The area of our researches has been has wide as the bounds of existing religious literature, American and British, Protestant and Romish — ancient and modern. Whatever may be thought of our taste we have used it without prejudice; and a good hymn has not been rejected because of the character of its author, or the heresies of the church in whose hymnal it first occurred; so long as the language and the spirit commended the hymn to our heart we included it, and believe that we have enriched our collection thereby. The range of subjects is very extensive, comprising not only direct praise, but doctrine, experience, and exhortation; thus enabling the saints according to apostolical command to edify one another in their spiritual songs.
This filter of selecting music for our worship services places a priority on lyrical content. This not only fills our corporate gatherings with rich Gospel truths, but it also equips the saints with truths to arm themselves with during the week. The songs that we sing should be able to bring comfort for trials, provide armor for temptation, and cause remembrance of our position in Christ. Songs built on trite repetitions and cursory views of God and the Gospel do not provide these.
BF - For the sake of clarity, the source or association of a particular song will not be a factor in our decision for offering a musical selection to our people. Who penned the lyrics, whether it be Saint Francis of Assisi or Chris Tomlin, Fanny Crosby or Laura Story, matters little, while what they have penned (the text) is very important.
In conclusion, I want to appeal to all of our folks with a few pastoral comments:
· This is the worship and music philosophy position of your pastors. A position represents a set of principles or a biblical sieve that we are able to run all of our worship selections and practices through. A position is different than a direction. A direction represents an intentional (and often secretive) movement towards a destination through incremental steps. You can visit sermons and blog posts by me and Pastor Kyle, here, here, here, and here to see that this has been, and continues to be, our position. While it would be naïve to think we will all agree, we hope that you will be able to see that our positions stand under the scrutiny and tests of the Scriptures.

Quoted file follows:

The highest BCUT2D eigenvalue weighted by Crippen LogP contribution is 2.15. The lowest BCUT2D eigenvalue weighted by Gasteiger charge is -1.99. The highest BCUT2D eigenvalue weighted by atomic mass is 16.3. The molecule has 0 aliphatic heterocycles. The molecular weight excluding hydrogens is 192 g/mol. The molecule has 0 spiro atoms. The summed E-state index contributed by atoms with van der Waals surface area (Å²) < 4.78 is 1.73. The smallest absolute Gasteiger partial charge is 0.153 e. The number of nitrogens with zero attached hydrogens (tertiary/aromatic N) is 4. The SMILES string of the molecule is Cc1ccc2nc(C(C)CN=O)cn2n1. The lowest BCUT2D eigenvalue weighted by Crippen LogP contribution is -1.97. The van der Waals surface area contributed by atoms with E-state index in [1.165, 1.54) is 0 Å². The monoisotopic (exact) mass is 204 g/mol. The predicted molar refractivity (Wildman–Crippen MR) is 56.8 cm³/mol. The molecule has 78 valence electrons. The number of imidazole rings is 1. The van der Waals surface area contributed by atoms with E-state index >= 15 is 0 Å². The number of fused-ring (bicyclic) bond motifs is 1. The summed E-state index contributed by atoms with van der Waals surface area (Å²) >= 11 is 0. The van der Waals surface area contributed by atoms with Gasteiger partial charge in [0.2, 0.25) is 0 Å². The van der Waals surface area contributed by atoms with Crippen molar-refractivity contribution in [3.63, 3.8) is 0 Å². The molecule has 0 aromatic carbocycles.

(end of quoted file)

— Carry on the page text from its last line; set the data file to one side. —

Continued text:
· This is the worship and music philosophy for our worship gatherings. The principles in this article assist us in selecting and ordering our collective worship services at Trinity Baptist Church. As your pastors, we are also concerned about all the media you allow into your and your family’s ear and eye gates (II Peter 2:7-8). We will continue to warn you and your children that the Evil One desires, through our desires, to conform us to the thinking of this present age (Romans 12:2; I Pet. 5:8). Such conformity is spiritual adultery and destructive (James 4). However, we affirm that specific musical stylistic elements have neither been condemned nor commended in the Scriptures. So individual decisions regarding musical style are in the category of things doubtful or indifferent (I Corinthians 8-10; Romans 14) and should be engaged in with Christian love and deference.